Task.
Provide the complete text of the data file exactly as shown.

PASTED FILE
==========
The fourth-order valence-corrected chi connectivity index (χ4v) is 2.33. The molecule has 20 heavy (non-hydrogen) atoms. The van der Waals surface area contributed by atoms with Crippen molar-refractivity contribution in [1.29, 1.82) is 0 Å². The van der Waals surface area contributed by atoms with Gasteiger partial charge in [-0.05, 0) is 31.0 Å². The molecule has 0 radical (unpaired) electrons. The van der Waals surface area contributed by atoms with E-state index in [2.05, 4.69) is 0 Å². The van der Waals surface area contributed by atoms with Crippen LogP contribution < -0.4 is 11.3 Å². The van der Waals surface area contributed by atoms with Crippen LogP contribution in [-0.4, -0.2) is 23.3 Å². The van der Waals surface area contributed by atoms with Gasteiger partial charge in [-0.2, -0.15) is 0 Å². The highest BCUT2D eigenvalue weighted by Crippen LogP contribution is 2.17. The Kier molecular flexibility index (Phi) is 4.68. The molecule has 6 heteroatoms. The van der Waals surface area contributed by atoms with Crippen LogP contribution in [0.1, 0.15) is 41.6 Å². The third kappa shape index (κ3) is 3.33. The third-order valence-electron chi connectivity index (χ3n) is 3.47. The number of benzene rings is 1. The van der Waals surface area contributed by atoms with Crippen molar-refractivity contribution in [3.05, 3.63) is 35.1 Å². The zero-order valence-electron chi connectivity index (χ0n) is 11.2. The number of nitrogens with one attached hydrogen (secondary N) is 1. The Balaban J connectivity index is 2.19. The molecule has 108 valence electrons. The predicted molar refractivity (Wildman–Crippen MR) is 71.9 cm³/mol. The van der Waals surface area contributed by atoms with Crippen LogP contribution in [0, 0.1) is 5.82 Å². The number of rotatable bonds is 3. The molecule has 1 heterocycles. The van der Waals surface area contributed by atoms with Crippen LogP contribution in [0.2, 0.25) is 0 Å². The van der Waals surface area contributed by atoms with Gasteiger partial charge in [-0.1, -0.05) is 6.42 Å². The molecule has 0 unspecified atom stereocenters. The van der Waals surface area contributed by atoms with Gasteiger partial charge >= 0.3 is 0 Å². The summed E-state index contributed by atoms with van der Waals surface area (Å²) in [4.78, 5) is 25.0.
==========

The fourth-order valence-corrected chi connectivity index (χ4v) is 2.33. The molecule has 20 heavy (non-hydrogen) atoms. The van der Waals surface area contributed by atoms with Crippen molar-refractivity contribution in [1.29, 1.82) is 0 Å². The van der Waals surface area contributed by atoms with Gasteiger partial charge in [-0.05, 0) is 31.0 Å². The molecule has 0 radical (unpaired) electrons. The van der Waals surface area contributed by atoms with E-state index in [2.05, 4.69) is 0 Å². The van der Waals surface area contributed by atoms with Crippen LogP contribution < -0.4 is 11.3 Å². The van der Waals surface area contributed by atoms with Crippen LogP contribution in [-0.4, -0.2) is 23.3 Å². The van der Waals surface area contributed by atoms with Gasteiger partial charge in [-0.2, -0.15) is 0 Å². The highest BCUT2D eigenvalue weighted by Crippen LogP contribution is 2.17. The Kier molecular flexibility index (Phi) is 4.68. The molecule has 6 heteroatoms. The van der Waals surface area contributed by atoms with Crippen LogP contribution in [0.1, 0.15) is 41.6 Å². The third kappa shape index (κ3) is 3.33. The third-order valence-electron chi connectivity index (χ3n) is 3.47. The number of benzene rings is 1. The van der Waals surface area contributed by atoms with Crippen molar-refractivity contribution in [3.05, 3.63) is 35.1 Å². The zero-order valence-electron chi connectivity index (χ0n) is 11.2. The number of nitrogens with one attached hydrogen (secondary N) is 1. The Balaban J connectivity index is 2.19. The molecule has 108 valence electrons. The predicted molar refractivity (Wildman–Crippen MR) is 71.9 cm³/mol. The van der Waals surface area contributed by atoms with Crippen LogP contribution in [0, 0.1) is 5.82 Å². The number of rotatable bonds is 3. The molecule has 1 heterocycles. The van der Waals surface area contributed by atoms with Crippen LogP contribution in [0.2, 0.25) is 0 Å². The van der Waals surface area contributed by atoms with Gasteiger partial charge in [-0.1, -0.05) is 6.42 Å². The molecule has 0 unspecified atom stereocenters. The van der Waals surface area contributed by atoms with Gasteiger partial charge >= 0.3 is 0 Å². The summed E-state index contributed by atoms with van der Waals surface area (Å²) in [4.78, 5) is 25.0.